This is the oldest indigenous red-grape vine of Piedmont and one of the noblest and most prestigious in Italy. Its name derives from ‘nebbia’, the Italian word for mist or fog: some say this is owing to the ‘misty’ look of its grapes, with their velvety covering, and others that it is because the late-ripening grape is often harvested during early autumn fogs.
Nebbiolo has survived intact down through the centuries to the present day. Known also as ‘Queen of red grapes’ it is a finicky vine, requiring elaborate care and attention in order to thrive. It is precisely for this reason that it has known both heydays and moments of utter abandon in the past, although local producers have remained faithful to it through thick and thin, continuing to make the great wines it is capable of producing.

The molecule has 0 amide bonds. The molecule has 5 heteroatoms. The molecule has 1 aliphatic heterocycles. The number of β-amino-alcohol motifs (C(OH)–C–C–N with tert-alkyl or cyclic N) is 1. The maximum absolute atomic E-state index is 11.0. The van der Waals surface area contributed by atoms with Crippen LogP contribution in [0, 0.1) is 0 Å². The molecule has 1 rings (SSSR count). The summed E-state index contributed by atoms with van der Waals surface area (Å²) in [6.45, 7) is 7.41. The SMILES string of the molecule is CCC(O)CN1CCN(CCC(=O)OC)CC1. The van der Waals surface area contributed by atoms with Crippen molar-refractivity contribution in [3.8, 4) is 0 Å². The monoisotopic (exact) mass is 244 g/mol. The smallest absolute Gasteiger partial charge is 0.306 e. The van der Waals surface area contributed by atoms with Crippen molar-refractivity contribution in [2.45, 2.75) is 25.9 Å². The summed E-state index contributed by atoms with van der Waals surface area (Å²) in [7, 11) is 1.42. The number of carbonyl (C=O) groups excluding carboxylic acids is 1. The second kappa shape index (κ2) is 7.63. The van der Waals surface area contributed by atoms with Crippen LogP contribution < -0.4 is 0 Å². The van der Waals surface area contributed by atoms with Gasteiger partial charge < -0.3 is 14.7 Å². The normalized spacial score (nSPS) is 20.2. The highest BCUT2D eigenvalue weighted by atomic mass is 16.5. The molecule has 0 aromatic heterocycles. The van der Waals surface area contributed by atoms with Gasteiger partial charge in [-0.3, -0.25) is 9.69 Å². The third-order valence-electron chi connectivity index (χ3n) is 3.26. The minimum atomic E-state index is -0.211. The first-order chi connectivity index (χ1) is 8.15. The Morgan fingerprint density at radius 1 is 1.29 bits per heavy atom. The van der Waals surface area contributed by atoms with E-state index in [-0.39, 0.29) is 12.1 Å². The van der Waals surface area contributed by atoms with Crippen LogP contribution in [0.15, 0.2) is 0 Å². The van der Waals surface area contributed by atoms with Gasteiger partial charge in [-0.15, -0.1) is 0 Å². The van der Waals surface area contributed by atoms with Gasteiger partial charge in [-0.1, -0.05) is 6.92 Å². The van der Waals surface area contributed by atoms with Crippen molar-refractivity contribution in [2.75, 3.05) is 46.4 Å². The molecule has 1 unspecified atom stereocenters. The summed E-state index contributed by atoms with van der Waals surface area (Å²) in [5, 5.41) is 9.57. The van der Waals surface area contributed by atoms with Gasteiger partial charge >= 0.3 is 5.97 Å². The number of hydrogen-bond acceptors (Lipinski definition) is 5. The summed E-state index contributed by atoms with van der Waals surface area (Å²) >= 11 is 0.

Nebbiolo is a demanding vine, needing exactly the right soil type, a south-facing hillside, pruning and training. A calcareous tufa-based soil is ideal for this vine that buds early - towards the middle of April - and ripens later than most other varieties, around the middle of October. It suffers sudden changes in temperature but oscillations between day and night temperatures are an advantage during the grape ripening phase. For a correct formation of tannins in the grape skins, south or south-west facing hillsides are required, at an altitude of between 200 m and 450 m above sea level and where spring frosts rarely occur.
The Nebbiolo vine produces strong powerful wines, rich in alcohol, that express their characteristics after a period of ageing. From the cultivation of Nebbiolo, Piedmont produces some of its greatest red wines, the pride of the Region.
The table shows average figures for the last 5 years.